Each reorganization proposal would face an uphill climb to make its way into law.
A Senate committee on Wednesday advanced a measure to ease the process for President Trump to reorganize the federal government, but lawmakers included a provision to ensure any such reforms would require bipartisan support.
The 2018 Reforming Government Act would begin the legislative process for the Trump administration to implement the proposals the White House unveiled this summer in its reorganization plan, which included 32 distinct recommendations for reshaping an array of federal agencies. Congress has not granted a president reorganization authority since 1984, and President Carter was the last to actually use the power.
The measure would not give the White House carte blanche to start implementing Trump's proposed reforms. Instead, it would provide a pathway for those recommendations to go before Congress for consideration. Trump would still need to send his formal proposals to lawmakers, who would then have 90 days to approve them. If they took no action, the plans would not advance. The president would have two years to officially send his suggestions to Congress.
An amendment added to the measure during the Homeland Security and Governmental Affairs Committee markup, introduced by Sen. Heidi Heitkamp, D-N.D., would make the process for authorizing any individual agency reform significantly more trying. The change would require any reorganization proposal to receive 60 votes on the Senate floor, instead of the normal “fast track” of 51 votes typically afforded in the previous authorizations. The chamber could bypass the higher threshold only if five members of both parties cosponsored the reorganization resolution.
Heitkamp’s amendment would also require the Congressional Budget Office to conduct a financial analysis of any proposal once the president sends it to Congress. Trump must include with any official proposal a financial analysis associated with "maximizing the net benefits of the implementation of the plan" and describe how it would improve the management of government and delivery of services. The statement would also have to include a detailed implementation plan and what preliminary steps agencies had already taken.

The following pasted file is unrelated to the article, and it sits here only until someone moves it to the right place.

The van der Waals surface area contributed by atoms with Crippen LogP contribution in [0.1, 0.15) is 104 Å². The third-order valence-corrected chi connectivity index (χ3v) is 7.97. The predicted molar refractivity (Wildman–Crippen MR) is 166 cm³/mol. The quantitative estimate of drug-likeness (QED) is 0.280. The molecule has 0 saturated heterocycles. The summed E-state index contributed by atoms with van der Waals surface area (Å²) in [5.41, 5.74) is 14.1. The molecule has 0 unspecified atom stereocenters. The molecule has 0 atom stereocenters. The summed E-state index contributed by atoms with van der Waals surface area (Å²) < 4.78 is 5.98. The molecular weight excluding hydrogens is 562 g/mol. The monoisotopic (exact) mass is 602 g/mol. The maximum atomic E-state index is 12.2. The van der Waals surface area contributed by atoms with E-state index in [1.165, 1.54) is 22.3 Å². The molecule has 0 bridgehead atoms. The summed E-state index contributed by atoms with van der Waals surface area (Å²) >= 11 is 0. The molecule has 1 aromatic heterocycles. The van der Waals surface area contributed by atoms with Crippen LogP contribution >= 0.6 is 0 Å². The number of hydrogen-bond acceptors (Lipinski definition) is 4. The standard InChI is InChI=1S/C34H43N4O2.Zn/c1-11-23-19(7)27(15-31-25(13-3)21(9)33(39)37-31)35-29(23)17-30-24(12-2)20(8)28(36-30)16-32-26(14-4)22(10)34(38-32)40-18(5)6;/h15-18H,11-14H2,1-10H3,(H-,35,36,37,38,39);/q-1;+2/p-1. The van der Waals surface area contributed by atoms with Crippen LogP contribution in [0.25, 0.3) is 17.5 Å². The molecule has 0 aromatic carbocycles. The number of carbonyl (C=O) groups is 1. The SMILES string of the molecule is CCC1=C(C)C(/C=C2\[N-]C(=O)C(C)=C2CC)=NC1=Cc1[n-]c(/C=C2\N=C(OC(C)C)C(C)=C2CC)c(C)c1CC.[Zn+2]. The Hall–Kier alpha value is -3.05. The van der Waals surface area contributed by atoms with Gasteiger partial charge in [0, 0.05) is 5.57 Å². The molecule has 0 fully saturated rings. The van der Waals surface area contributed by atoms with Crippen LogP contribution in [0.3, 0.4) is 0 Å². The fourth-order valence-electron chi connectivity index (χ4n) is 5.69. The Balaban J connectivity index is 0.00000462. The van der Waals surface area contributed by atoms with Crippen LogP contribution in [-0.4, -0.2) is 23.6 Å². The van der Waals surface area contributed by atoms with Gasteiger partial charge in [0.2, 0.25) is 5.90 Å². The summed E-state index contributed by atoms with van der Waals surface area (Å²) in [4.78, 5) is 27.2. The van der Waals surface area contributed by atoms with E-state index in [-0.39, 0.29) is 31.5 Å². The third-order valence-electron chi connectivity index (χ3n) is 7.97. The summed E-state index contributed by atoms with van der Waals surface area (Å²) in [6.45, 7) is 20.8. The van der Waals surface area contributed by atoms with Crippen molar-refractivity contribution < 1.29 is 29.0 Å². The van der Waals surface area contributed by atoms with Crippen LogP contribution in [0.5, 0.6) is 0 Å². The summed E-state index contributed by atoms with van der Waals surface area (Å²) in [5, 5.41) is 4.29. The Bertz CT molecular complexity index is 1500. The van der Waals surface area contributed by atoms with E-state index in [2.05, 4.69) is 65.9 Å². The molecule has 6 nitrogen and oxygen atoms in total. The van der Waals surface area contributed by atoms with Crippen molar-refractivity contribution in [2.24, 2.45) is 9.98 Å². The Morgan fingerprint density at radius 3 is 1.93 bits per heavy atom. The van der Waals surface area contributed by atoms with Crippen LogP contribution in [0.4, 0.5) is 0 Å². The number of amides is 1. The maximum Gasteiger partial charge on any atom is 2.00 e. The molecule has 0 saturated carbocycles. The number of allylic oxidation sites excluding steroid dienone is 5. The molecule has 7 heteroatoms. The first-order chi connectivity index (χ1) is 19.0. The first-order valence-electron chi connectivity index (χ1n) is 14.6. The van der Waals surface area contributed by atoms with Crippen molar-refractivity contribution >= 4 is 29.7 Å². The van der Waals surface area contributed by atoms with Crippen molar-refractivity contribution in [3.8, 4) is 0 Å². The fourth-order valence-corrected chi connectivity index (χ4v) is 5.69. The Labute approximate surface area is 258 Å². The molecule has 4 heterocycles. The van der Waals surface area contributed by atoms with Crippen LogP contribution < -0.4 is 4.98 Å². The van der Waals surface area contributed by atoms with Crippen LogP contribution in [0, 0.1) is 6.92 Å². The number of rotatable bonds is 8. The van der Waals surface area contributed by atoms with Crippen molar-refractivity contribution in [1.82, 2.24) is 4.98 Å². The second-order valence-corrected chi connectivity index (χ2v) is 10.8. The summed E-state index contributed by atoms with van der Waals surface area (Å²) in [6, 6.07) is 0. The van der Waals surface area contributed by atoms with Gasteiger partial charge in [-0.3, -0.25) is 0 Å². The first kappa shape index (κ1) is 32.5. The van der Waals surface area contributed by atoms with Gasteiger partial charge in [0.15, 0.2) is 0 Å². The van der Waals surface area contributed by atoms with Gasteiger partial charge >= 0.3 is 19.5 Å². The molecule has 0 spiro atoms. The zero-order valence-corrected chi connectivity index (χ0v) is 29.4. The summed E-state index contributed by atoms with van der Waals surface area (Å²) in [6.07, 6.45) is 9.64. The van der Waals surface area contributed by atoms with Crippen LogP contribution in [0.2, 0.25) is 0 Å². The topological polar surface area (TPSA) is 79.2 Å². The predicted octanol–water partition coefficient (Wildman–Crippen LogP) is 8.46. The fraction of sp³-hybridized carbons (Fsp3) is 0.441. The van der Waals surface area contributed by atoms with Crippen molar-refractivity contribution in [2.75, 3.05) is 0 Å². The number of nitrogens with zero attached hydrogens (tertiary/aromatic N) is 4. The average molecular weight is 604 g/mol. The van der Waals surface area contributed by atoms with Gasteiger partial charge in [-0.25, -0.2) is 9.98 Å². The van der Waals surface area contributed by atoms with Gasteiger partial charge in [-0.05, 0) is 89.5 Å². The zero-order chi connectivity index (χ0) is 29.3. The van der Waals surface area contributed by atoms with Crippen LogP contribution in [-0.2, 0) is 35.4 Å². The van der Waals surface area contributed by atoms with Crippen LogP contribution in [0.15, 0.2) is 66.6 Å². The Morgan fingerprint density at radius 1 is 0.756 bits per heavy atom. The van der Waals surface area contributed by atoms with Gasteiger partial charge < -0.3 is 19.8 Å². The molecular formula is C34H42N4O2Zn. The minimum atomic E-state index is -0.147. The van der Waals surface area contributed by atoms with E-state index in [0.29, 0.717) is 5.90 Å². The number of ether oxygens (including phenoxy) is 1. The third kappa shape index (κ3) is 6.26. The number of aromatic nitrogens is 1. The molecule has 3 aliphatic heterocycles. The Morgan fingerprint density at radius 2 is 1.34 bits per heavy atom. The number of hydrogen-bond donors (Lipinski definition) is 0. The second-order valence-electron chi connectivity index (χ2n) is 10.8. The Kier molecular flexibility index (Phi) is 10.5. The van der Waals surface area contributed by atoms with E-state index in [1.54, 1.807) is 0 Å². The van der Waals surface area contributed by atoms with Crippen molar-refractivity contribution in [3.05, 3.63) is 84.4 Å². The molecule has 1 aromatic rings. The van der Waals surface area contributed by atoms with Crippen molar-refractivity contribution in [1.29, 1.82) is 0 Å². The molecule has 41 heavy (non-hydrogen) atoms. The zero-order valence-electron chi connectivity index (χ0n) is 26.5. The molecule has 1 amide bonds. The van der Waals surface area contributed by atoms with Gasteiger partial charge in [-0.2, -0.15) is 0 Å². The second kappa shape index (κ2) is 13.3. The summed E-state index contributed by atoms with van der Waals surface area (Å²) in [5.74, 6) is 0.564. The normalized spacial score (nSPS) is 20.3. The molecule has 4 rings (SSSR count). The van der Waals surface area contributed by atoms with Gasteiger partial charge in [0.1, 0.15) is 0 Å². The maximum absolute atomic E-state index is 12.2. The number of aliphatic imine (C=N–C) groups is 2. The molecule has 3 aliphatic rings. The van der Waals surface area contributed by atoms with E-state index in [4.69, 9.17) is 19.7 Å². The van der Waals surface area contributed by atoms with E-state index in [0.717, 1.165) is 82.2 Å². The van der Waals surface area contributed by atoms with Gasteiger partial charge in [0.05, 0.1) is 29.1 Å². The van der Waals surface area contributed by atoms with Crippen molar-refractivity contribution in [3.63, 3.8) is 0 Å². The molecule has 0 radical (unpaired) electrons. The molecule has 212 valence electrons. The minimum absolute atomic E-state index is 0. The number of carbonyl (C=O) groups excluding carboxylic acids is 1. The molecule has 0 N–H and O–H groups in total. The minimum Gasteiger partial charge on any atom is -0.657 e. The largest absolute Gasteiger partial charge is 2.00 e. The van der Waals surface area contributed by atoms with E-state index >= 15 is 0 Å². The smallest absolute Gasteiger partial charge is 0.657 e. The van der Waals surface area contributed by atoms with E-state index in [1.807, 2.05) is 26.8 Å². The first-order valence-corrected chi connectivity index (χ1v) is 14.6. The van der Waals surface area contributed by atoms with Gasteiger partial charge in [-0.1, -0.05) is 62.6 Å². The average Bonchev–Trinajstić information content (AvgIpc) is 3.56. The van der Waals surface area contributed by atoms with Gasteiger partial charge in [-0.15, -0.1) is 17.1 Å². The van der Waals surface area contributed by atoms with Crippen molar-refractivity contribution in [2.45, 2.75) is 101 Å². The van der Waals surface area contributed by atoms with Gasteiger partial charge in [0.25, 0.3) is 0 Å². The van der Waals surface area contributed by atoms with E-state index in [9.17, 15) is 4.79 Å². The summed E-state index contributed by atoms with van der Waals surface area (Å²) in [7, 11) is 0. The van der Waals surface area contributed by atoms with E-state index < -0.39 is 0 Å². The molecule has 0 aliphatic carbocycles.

A Heitkamp aide said past attempts to move reorganization legislation faltered because they made it possible for a single party to advance proposal on its own, without input from the minority. In addition, the aide said, past legislation did not provide for a similar degree of scrutiny into the details of the proposals and their impact on affected agencies.
The legislation builds off previous reorganization authorities, which spelled out the tight time frame for congressional approval. The underlying measure would also require the Office of Management and Budget to identify cost savings and require that the proposals lead to a net reduction in spending. President Obama requested reorganization authority in 2012, but Congress did not provide it to him.
“It is not a new concept for Congress to allow the administration the ability to reorganize federal agencies,” said Sen. James Lankford, R-Okla, a cosponsor on the bill, when it was introduced in June. “We should provide the administration the capability to utilize these common-sense ideas to make agencies more efficient for the American people and the federal employees.”
The House has introduced a companion measure, but it has yet to receive any vote.
Among the changes Trump has proposed are merging the departments of Education and Labor, dramatic changes to the Agriculture Department and its food assistance programs, privatizing the U.S. Postal Service, and stripping the Office of Personnel Management of its independence and shifting its benefits delivery functions to other agencies. The White House has said some of its proposals would require legislation, while the administration has the authority to unilaterally implement others.
Lawmakers have already taken some steps to prevent the Trump administration from taking action without congressional approval. Many of the proposals have received bipartisan pushback in a series of hearings held since the White House unveiled the plan.
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